The recent news of countries ending their lockdown and lifting travel restrictions is undoubtedly bringing a smile to our face. Portugal has announced that it will be welcoming international tourism in June, Greece has set a June 15 date for opening its borders to overseas visitors, and even Spain and Italy — two of Europe’s hardest-hit countries — plan to kickstart their tourism season next month.
And after three months of restricted movement, US citizens are eager to get traveling, Hearing about the opening of some European countries is like seeing an oasis in the desert, but that oasis might, unfortunately, be a mirage. For countries that have announced the resumption of June or July tourism seasons, the announcements have been frustratingly vague.
Portugal will soon welcome international tourists without imposing a mandatory two-week quarantine. But it’s still unclear if the “international” designation applies to US citizens or just visitors within the Schengen visa zone. Similarly, Spain’s prime minister said that starting in July, “Spain will reopen for foreign tourism in conditions of safety. Foreign tourists can also start planning their holidays in our country.” It’s certainly an encouraging message, but as long as the term “foreign” remains undefined, US citizens shouldn’t celebrate just yet.
In Greece, one of the countries that successfully contain the virus, international tourists will be welcomed back as soon as June 15. However, prime minister Kyriakos Mitsotakis’ announcement was among the most transparent, revealing that only visitors from countries with acceptably low rates of infection would be permitted to enter. It doesn’t take too much guesswork to realize that, given these terms, the US probably doesn’t qualify.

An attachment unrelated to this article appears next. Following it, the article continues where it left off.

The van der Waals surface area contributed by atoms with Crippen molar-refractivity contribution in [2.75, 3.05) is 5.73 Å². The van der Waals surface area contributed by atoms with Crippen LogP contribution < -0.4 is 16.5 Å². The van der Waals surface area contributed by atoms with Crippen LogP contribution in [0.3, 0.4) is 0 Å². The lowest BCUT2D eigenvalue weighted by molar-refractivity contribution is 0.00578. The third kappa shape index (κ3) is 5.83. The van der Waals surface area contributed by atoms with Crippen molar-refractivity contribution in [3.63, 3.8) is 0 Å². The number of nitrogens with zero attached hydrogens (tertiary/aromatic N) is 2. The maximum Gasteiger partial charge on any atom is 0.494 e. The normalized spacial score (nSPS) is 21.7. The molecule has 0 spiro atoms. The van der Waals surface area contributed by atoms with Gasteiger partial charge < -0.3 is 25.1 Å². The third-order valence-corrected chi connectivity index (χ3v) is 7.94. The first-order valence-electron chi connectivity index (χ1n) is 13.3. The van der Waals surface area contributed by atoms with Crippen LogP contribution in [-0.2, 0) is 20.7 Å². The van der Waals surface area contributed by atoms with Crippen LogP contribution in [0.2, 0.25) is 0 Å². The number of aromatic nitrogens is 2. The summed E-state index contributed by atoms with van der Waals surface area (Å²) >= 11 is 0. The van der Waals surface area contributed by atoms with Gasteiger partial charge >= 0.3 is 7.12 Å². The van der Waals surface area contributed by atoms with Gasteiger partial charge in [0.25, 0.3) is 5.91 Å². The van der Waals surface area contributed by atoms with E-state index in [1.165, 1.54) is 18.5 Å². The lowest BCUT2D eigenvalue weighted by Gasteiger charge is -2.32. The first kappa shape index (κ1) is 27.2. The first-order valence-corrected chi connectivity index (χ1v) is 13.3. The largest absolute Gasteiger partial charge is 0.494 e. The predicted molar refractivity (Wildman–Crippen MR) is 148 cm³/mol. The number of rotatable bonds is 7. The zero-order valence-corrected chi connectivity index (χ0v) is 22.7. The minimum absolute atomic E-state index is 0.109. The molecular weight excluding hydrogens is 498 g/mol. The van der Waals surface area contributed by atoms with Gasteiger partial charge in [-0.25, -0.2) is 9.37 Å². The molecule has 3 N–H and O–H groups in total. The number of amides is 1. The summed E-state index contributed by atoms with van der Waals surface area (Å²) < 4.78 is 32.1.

Iceland, another country that succeeded in containing and eliminating the virus within its borders, plans to welcome overseas tourists from June 15. The country is offering free COVID-19 testing for all incoming visitors, and you will only be required to quarantine if you test positive. But like other European countries, Iceland has not been specific about which countries are actually included (or excluded) in its 2020 tourism season.
Even the countries looking to fully open their borders wouldn’t be able to do so for another few weeks as flights into the European Union are still banned until June 15.
Since this is an unprecedented situation, governments can be forgiven for their lack of transparency right now. Every country in the world must strike a delicate balance between public health and economic survival, and the decisions are neither easy nor obvious. Right now, all US citizens can do is remain patient, and trust the gradual reopening process.